US20080243853A1 (en) * 2007-03-30 2008-10-02 Verizon Services Corp. Method and system for notifying an invitee user when an inviting user accesses a social networking application
US20080275891A1 (en) * 2007-05-04 2008-11-06 Hoyong Park Method to create a partition-by time/tuple-based window in an event processing service
US20090157731A1 (en) * 2007-12-14 2009-06-18 Zigler Jeffrey D Dynamic audio file and method of use
US20130104221A1 (en) * 2008-09-18 2013-04-25 Apple Inc. Group Formation Using Anonymous Broadcast Information
US20100199098A1 (en) * 2009-02-02 2010-08-05 Yahoo! Inc. Protecting privacy of shared personal information
US20110086593A1 (en) * 2009-10-14 2011-04-14 Sony Corporation System and method for transmitting data over an audio communication link
US20120130794A1 (en) * 2010-06-13 2012-05-24 Bnc Ventures B.V. Method and System for Managing Customer Relationships
US8693689B2 (en) * 2010-11-01 2014-04-08 Microsoft Corporation Location brokering for providing security, privacy and services
US20120197806A1 (en) * 2011-01-31 2012-08-02 Jason Lester Hill Sonic based digital networking
US20120197709A1 (en) * 2011-02-01 2012-08-02 Timothy Kendall Mobile Advertisement with Social Component for Geo-Social Networking System
US20120253817A1 (en) * 2011-04-04 2012-10-04 Mitel Networks Corporation Mobile speech attendant access
US20130159112A1 (en) * 2011-12-16 2013-06-20 Alexander Paul Schultz Advertisement Based on Application-Created Social Content
US20130191394A1 (en) * 2012-01-25 2013-07-25 Augme Technologies, Inc. System and method for dynamically forming user groups
US20140006517A1 (en) * 2012-07-02 2014-01-02 WUPIMA, Inc. System and method for social invitations to facilitate playing and sharing of mobile application or mobile game on mobile device
US20140172980A1 (en) * 2012-12-19 2014-06-19 Google Inc. Deferred social network check-in
US20140188899A1 (en) * 2012-12-31 2014-07-03 Thomas S. Whitnah Modifying Structured Search Queries on Online Social Networks
US20130326375A1 (en) * 2013-08-07 2013-12-05 Liveperson, Inc. Method and System for Engaging Real-Time-Human Interaction into Media Presented Online

Cited By (5)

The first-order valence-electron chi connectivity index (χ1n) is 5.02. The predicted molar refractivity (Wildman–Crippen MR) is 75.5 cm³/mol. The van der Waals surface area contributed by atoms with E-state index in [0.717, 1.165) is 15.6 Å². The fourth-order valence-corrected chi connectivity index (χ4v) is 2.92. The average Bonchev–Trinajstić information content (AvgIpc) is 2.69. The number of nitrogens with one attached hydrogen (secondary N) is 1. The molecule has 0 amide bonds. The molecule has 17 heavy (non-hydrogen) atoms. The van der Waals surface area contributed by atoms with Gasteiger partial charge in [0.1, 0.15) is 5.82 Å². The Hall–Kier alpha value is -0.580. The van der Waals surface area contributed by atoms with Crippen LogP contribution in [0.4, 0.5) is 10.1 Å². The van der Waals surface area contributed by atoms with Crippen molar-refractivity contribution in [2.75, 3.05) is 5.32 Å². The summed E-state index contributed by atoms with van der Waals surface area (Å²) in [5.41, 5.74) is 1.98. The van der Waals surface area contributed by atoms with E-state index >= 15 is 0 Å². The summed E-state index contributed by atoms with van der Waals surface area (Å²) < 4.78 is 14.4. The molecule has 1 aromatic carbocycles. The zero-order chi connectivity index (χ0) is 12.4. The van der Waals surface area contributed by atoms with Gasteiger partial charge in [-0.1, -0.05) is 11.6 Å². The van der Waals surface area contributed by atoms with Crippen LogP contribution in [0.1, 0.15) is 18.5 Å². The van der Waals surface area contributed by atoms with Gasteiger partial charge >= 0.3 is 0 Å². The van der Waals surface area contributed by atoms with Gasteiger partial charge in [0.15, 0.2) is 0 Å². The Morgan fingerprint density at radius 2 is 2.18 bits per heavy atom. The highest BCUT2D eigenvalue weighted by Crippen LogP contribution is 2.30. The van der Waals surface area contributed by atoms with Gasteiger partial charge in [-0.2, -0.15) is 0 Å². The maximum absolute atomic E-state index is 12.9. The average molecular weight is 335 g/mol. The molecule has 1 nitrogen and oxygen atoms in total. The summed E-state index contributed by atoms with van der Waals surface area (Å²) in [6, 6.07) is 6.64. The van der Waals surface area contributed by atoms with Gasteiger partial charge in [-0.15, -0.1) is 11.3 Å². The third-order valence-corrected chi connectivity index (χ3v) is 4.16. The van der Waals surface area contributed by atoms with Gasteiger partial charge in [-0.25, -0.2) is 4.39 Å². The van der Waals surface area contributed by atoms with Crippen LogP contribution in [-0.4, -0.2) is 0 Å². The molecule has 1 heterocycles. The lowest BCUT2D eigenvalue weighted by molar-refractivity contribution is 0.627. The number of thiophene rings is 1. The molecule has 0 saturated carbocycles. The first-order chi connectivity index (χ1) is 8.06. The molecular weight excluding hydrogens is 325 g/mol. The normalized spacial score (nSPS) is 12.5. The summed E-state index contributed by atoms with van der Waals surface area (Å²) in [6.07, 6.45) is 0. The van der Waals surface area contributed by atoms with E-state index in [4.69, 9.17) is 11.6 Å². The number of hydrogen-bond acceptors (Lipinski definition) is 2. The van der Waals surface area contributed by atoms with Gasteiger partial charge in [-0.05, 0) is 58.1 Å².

* Cited by examiner, † Cited by third party
Publication number Priority date Publication date Assignee Title
US20150289005A1 (en) * 2014-04-08 2015-10-08 Yahoo! Inc. Secure Information Exchange Between Devices Using Location and Unique Codes
US9282358B2 (en) * 2014-04-08 2016-03-08 Yahoo! Inc. Secure information exchange between devices using location and unique codes
US20160112749A1 (en) * 2014-04-08 2016-04-21 Yahoo! Inc. Secure Information Exchange Between Devices Using Location and Unique Codes
US9794614B2 (en) * 2014-04-08 2017-10-17 Excalibur Ip, Llc Secure information exchange between devices using location and unique codes
US20160371272A1 (en) * 2015-06-18 2016-12-22 Rocket Apps, Inc. Self expiring social media

Also Published As

Publication number Publication date Type
WO2014204903A3 (en) 2016-02-25 application
WO2014204903A2 (en) 2014-12-24 application
US10051072B2 (en) 2018-08-14 grant

Similar Documents

Publication Publication Date Title
Bayer et al. Sharing the small moments: ephemeral social interaction on Snapchat
US9197867B1 (en) Identity verification using a social network
US20120317297A1 (en) Establishment of a pairing relationship between two or more communication devices
US20080039121A1 (en) Methods and Systems for Establishing Relationships Between Mobile Communication Device Users
US7684815B2 (en) Implicit group formation around feed content for mobile devices
US20110047384A1 (en) Establishing an ad hoc network using face recognition
US20100235894A1 (en) Accessing Materials Via Voice and a Menu
US20090319607A1 (en) System and method for presenting calendar events
US20110279631A1 (en) Automatically Customizing a Conferencing System Based on Proximity of a Participant
US20130173729A1 (en) Creating real-time conversations
US8781841B1 (en) Name recognition of virtual meeting participants
US20080123683A1 (en) Contact initialization based upon automatic profile sharing between computing devices
US20120246089A1 (en) Method and Apparatus to Enable Safer Meetings and Dates
US20140055553A1 (en) Connecting to an Onscreen Entity
US7912020B2 (en) Methods and devices for dynamic mobile conferencing with automatic pairing
US9318107B1 (en) Hotword detection on multiple devices
US20110268418A1 (en) Record and Playback in a Conference
US20100064345A1 (en) Continual Peer Authentication
US20120254774A1 (en) Method for managing a local messaging platform
US20110142221A1 (en) System and method for automated group calling service based on key words
US7529556B2 (en) Site dependent buddy list addition for temporary PTT communication
US20090247197A1 (en) Creating online resources using information exchanged between paired wireless devices
US20120297451A1 (en) Communications system
CN101742639A (en) Method and system for sharing multi-terminal position
US20070162569A1 (en) Social interaction system

Legal Events

Date Code Title Description
AS Assignment

Owner name: GOOGLE INC., CALIFORNIA

Free format text: ASSIGNMENT OF ASSIGNORS INTEREST;ASSIGNORS:BUNNER, ANDREW AMES;PETTERSON, FRANK;SIGNING DATES FROM 20151106 TO 20151120;REEL/FRAME:037144/0301

AS Assignment

Owner name: GOOGLE LLC, CALIFORNIA

Free format text: CHANGE OF NAME;ASSIGNOR:GOOGLE INC.;REEL/FRAME:044695/0115

Effective date: 20170929